Slideshow

Obama’s Image Machine: Monopolistic Propaganda Funded by You

News organizations protest White House restrictions on independent photo coverage.

Nov. 21, 2013, 5:39 a.m.

New York Times pho­to­graph­er Doug Mills strode in­to Jay Car­ney’s of­fice Oct. 29 with a pile of pic­tures taken ex­clus­ively by Pres­id­ent Obama’s of­fi­cial pho­to­graph­er at events the White House press corps was for­bid­den to cov­er. “This one,” Mills said, slid­ing one pic­ture after an­oth­er off his stack and onto the press sec­ret­ary’s desk. “This one, too—and this one and this one and “¦”

The red-faced pho­to­graph­er, joined by col­leagues on the White House Cor­res­pond­ents’ As­so­ci­ation board, fin­ished his 10-minute present­a­tion with a flour­ish that made Car­ney, a former Mo­scow cor­res­pond­ent for Time, wince.

“You guys,” Mills said, “are just like Tass.”

Com­par­ing the White House to the Rus­si­an news agency is a hy­per­bole, of course, but less so with each new ad­min­is­tra­tion. Obama’s im­age-makers are tak­ing ad­vant­age of new tech­no­lo­gies that demo­crat­ized the me­dia, sub­vert­ing in­de­pend­ent news or­gan­iz­a­tions that hold the pres­id­ent ac­count­able. A gen­er­a­tion ago, a few main­stream me­dia or­gan­iz­a­tions held a mono­poly on pub­lic in­form­a­tion about the White House. Today, the White House it­self is be­hav­ing mono­pol­ist­ic­ally.

The fast-mov­ing trend is ham­per­ing re­port­ers and video­graph­ers who cov­er the White House, but Mills’s pro­fes­sion has prob­ably been hard­est hit. “As surely as if they were pla­cing a hand over a journ­al­ist’s cam­era lens, of­fi­cials in this ad­min­is­tra­tion are block­ing the pub­lic from hav­ing an in­de­pend­ent view of im­port­ant func­tions of the Ex­ec­ut­ive Branch of gov­ern­ment,” reads a let­ter de­livered today to Car­ney by the WHCA and sev­er­al mem­ber news or­gan­iz­a­tions in­clud­ing The As­so­ci­ated Press and The New York Times.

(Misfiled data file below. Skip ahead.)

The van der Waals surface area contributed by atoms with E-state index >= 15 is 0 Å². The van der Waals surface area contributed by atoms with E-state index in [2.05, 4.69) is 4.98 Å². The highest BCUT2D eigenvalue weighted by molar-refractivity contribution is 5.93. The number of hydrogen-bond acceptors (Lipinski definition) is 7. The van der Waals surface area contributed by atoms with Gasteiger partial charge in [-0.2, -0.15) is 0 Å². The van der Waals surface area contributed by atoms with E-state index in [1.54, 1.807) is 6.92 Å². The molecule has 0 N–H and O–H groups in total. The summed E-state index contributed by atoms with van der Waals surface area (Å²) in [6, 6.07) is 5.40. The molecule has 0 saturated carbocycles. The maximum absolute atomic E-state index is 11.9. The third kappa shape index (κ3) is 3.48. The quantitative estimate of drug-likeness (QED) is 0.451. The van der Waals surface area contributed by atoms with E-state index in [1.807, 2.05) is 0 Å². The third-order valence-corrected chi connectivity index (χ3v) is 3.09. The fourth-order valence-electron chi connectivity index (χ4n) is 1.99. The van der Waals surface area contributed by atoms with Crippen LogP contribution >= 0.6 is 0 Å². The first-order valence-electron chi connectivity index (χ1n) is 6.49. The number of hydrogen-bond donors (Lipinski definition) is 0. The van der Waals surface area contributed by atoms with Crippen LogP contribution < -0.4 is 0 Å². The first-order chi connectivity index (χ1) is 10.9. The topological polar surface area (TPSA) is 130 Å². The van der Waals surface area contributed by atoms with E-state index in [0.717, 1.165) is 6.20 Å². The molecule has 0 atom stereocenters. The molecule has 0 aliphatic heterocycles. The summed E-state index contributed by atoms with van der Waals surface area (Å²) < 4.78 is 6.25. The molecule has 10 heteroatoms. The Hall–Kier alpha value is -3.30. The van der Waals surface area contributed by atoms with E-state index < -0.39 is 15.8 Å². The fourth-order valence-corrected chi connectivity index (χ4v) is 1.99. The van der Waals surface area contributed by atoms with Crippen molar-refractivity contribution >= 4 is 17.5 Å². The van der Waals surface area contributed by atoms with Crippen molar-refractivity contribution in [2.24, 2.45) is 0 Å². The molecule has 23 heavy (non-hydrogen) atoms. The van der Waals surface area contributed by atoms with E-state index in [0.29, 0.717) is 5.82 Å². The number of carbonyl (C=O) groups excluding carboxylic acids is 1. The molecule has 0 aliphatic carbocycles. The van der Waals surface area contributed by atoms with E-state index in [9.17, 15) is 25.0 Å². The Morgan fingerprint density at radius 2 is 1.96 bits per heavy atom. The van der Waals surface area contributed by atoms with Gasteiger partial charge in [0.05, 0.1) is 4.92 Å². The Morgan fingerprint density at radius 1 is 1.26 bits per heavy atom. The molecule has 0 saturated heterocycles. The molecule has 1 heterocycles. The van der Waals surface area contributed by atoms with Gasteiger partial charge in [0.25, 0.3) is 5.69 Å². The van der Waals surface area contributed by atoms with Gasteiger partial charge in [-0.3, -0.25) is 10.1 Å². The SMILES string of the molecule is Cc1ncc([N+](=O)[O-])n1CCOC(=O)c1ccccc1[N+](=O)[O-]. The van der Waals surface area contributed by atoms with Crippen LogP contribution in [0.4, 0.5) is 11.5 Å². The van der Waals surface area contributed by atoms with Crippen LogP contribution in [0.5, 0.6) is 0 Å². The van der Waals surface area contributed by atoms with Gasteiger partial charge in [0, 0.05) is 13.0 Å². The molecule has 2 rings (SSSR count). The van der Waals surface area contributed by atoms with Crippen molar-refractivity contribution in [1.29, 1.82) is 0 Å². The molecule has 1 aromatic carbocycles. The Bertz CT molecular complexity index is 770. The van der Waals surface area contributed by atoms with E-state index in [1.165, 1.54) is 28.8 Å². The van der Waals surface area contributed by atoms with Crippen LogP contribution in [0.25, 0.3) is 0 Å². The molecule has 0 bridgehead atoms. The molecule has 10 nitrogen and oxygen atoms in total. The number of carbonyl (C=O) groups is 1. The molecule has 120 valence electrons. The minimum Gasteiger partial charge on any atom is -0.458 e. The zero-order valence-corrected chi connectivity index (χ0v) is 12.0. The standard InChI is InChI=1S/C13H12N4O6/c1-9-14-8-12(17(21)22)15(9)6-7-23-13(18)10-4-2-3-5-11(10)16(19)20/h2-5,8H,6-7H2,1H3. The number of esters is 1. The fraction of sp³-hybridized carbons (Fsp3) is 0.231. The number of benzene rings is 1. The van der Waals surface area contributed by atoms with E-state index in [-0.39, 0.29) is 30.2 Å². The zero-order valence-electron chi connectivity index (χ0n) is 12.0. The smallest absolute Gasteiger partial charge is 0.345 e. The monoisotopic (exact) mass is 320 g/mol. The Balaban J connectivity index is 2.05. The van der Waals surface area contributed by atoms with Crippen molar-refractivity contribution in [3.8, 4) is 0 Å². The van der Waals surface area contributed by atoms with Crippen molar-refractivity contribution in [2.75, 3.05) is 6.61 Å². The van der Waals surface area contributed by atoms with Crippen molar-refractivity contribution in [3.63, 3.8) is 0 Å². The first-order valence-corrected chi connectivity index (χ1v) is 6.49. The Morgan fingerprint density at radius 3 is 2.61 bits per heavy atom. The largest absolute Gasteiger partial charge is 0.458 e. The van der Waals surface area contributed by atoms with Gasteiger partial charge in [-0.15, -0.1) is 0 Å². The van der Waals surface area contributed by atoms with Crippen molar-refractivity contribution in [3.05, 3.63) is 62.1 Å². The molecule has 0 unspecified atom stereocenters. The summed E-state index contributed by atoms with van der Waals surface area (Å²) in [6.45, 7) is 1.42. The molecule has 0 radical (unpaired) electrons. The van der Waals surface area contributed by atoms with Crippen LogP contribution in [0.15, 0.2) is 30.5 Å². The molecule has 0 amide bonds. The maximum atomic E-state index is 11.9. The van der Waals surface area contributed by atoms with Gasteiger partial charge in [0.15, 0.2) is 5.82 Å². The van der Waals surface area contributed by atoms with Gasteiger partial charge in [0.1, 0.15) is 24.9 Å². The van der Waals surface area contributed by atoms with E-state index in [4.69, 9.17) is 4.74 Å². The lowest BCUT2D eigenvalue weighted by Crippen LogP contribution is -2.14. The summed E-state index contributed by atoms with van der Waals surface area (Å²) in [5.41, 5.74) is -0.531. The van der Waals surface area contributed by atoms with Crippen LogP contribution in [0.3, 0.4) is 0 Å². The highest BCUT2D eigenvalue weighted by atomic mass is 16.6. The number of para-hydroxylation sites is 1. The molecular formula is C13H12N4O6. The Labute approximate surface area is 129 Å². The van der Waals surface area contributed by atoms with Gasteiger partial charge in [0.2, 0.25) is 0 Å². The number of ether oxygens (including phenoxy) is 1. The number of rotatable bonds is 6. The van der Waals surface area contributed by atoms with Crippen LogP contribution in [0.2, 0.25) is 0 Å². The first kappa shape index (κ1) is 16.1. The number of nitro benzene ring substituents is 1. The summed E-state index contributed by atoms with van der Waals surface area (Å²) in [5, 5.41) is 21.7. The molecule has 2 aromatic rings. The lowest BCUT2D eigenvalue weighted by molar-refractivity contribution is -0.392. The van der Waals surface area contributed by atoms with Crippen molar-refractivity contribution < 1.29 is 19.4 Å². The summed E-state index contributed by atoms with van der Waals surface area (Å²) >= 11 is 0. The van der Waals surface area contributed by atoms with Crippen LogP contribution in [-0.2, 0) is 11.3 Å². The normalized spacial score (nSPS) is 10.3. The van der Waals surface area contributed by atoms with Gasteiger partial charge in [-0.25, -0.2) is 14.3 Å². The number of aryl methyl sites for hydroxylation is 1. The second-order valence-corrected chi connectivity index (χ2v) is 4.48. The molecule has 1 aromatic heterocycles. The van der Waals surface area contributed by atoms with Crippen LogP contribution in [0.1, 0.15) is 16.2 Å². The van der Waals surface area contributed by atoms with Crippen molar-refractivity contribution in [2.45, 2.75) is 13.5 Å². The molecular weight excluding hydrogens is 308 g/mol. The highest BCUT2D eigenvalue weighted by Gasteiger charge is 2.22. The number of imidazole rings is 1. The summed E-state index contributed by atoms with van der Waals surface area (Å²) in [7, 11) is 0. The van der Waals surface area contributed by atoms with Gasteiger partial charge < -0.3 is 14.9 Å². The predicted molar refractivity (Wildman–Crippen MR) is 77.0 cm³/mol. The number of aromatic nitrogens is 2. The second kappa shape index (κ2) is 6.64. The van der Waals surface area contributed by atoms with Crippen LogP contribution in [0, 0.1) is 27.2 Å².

The let­ter in­cludes ex­amples of im­port­ant news events that were not covered by me­dia pho­to­graph­ers, and yet pic­tures were taken by the White House im­age team and widely dis­trib­uted via so­cial me­dia. This hap­pens al­most daily.

Un­like me­dia pho­to­graph­ers, of­fi­cial White House pho­to­graph­ers are paid by tax­pay­ers and re­port to the pres­id­ent. Their job is to make Obama look good. They are pro­pa­gand­ists—in the purest sense of the word.

The let­ter re­minds Car­ney that Obama prom­ised to run the most trans­par­ent ad­min­is­tra­tion in his­tory. It ar­gues that the re­stric­tions “raise con­sti­tu­tion­al con­cerns” and amount to “ar­bit­rary re­straint and un­war­ran­ted in­ter­fer­ence on le­git­im­ate news­gath­er­ing activ­it­ies.”

Journ­al­ists un­der­stand that the pres­id­ent’s fam­ily and na­tion­al se­cur­ity events must be off-lim­its at times. Journ­al­ists also don’t ob­ject to the White House us­ing so­cial me­dia; those are plat­forms as le­git­im­ate as tele­vi­sions and print. The prob­lem is that the Obama White House is sim­ul­tan­eously re­strict­ing ac­cess of in­de­pend­ent me­dia while flood­ing the pub­lic with state-run me­dia.

Again, this is pro­pa­ganda—ut­terly lack­ing a skep­tic­al eye. The irony is that Obama is us­ing tech­no­logy that demo­crat­ized and flattened the me­dia to cent­ral­ize and strengthen the powers an in­sti­tu­tion, The Pres­id­ency.

That was the sen­ti­ment be­hind Mills’s crack about Tass, ac­cord­ing to people who at­ten­ded the Oct. 29 meet­ing. Car­ney took of­fense.

“Oh, so now we’re like Stal­in?” the White House press sec­ret­ary replied, laugh­ing at the vet­er­an New York Times pho­to­graph­er.

Olivi­er Knox, a Ya­hoo re­port­er and long-time White House cor­res­pond­ent who at­ten­ded the meet­ing with Mills, shot an angry look at Car­ney and said, “It’s not funny, Jay.”

Here are just a few ex­amples of how the White House uses your taxes to ma­nip­u­late Obama’s im­age.

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